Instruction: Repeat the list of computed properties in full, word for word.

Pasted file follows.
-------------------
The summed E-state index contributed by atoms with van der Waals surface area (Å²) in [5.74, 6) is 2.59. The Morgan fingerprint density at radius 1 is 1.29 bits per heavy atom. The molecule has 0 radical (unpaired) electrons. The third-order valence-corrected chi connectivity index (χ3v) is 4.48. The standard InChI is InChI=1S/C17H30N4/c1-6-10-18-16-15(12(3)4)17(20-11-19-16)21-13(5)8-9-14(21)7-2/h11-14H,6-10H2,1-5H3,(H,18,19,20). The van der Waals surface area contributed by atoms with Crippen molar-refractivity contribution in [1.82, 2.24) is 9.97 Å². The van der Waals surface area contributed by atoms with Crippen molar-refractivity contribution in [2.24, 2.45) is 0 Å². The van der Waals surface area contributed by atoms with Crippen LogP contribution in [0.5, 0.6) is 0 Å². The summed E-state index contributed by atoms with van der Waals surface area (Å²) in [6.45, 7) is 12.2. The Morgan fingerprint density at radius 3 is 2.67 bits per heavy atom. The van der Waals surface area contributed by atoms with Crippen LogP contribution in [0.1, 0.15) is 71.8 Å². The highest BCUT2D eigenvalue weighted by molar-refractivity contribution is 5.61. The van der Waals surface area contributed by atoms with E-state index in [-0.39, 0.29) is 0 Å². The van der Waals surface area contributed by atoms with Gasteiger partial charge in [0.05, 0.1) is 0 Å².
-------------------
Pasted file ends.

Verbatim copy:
The summed E-state index contributed by atoms with van der Waals surface area (Å²) in [5.74, 6) is 2.59. The Morgan fingerprint density at radius 1 is 1.29 bits per heavy atom. The molecule has 0 radical (unpaired) electrons. The third-order valence-corrected chi connectivity index (χ3v) is 4.48. The standard InChI is InChI=1S/C17H30N4/c1-6-10-18-16-15(12(3)4)17(20-11-19-16)21-13(5)8-9-14(21)7-2/h11-14H,6-10H2,1-5H3,(H,18,19,20). The van der Waals surface area contributed by atoms with Crippen molar-refractivity contribution in [1.82, 2.24) is 9.97 Å². The van der Waals surface area contributed by atoms with Crippen molar-refractivity contribution in [2.24, 2.45) is 0 Å². The van der Waals surface area contributed by atoms with Crippen LogP contribution in [0.5, 0.6) is 0 Å². The summed E-state index contributed by atoms with van der Waals surface area (Å²) in [6.45, 7) is 12.2. The Morgan fingerprint density at radius 3 is 2.67 bits per heavy atom. The van der Waals surface area contributed by atoms with Crippen LogP contribution in [0.1, 0.15) is 71.8 Å². The highest BCUT2D eigenvalue weighted by molar-refractivity contribution is 5.61. The van der Waals surface area contributed by atoms with E-state index in [-0.39, 0.29) is 0 Å². The van der Waals surface area contributed by atoms with Gasteiger partial charge in [0.05, 0.1) is 0 Å².